The two vaccines currently available in the United States both require two doses. The two doses for the BioNTech-Pfizer vaccine have to be three weeks apart, and the interval for Moderna's two doses is four weeks. The third vaccine, developed by Johnson & Johnson, only requires one dose.
Some vaccines require two doses to be effective, including both the BioNTech-Pfizer and Moderna vaccine currently approved for limited use by the U.S. FDA. For instance, the BioNTech-Pfizer's vaccine was 52% effective with one dose, and 95% after the second dose. We're currently uncertain how effective a single shot will be effective in the long run and how long the immunity would last. There are some vaccines currently under development that only require one dose, but most require two.
The Advisory Committee on Immunization Practices (ACIP) allows the administration of a second dose within a four-day grace period. If more than 21 days(Pfizer)/28 days(Moderna) have passed since the first dose was received, the second dose can be administered as soon as possible and the vaccination series will not need to be restarted.
The Pfizer/BioNTech vaccine trials included age groups 12 and older; however, the emergency use authorization (EUA) for vaccination indications was submitted down to age 16. Because data on efficacy and safety of the vaccine in pediatric age groups (newborn-15 years of age) are very limited at this time, the FDA has only authorized vaccine use for people age 16 or older. Enrollment is in process to study the safety and efficacy of the vaccine in younger children.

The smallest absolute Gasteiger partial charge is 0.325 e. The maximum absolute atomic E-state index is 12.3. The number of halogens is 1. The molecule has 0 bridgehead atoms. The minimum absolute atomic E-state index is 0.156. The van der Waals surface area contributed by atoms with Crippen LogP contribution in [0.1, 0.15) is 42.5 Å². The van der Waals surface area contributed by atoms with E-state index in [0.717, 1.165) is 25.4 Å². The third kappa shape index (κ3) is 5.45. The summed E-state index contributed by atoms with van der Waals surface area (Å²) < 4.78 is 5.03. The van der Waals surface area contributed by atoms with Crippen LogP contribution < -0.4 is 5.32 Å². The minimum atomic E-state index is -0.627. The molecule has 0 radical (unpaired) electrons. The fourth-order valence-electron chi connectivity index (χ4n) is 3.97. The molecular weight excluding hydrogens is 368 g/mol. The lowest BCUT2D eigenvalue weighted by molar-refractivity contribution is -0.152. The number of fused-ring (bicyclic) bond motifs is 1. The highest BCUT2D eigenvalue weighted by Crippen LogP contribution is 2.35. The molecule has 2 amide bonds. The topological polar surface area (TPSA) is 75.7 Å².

CDC strongly recommends you receive both doses of the COVID-19 vaccination from the same manufacturer. If you inadvertently receive doses of vaccine from different manufacturers, you do not need to receive any additional doses from either manufacturer.
There are currently no available vaccines that will prevent COVID-19. However, multiple agencies and groups in the United States are working together to make sure that a safe and effective COVID-19 vaccine is available as quickly as possible.
A flu vaccine will not protect you from getting COVID-19, but it can prevent you from getting influenza (flu) at the same time as COVID-19. This can keep you from having a more severe illness. While it’s not possible to say with certainty what will happen in the winter, CDC believes it’s likely that flu viruses and the virus that causes COVID-19 will both be spreading during that time. That means that getting a flu vaccine is more important than ever.
Safety is a top priority during the vaccine approval process. It is not unusual for a clinical trial to be temporarily paused when a possible side effect (called an adverse event) is detected. Clinical trials are designed to pause when an unexpected health event (called a safety signal) is detected so scientists and physicians can investigate potential safety concerns. The approval process for COVID-19 vaccines is no different ― safety is always the focus.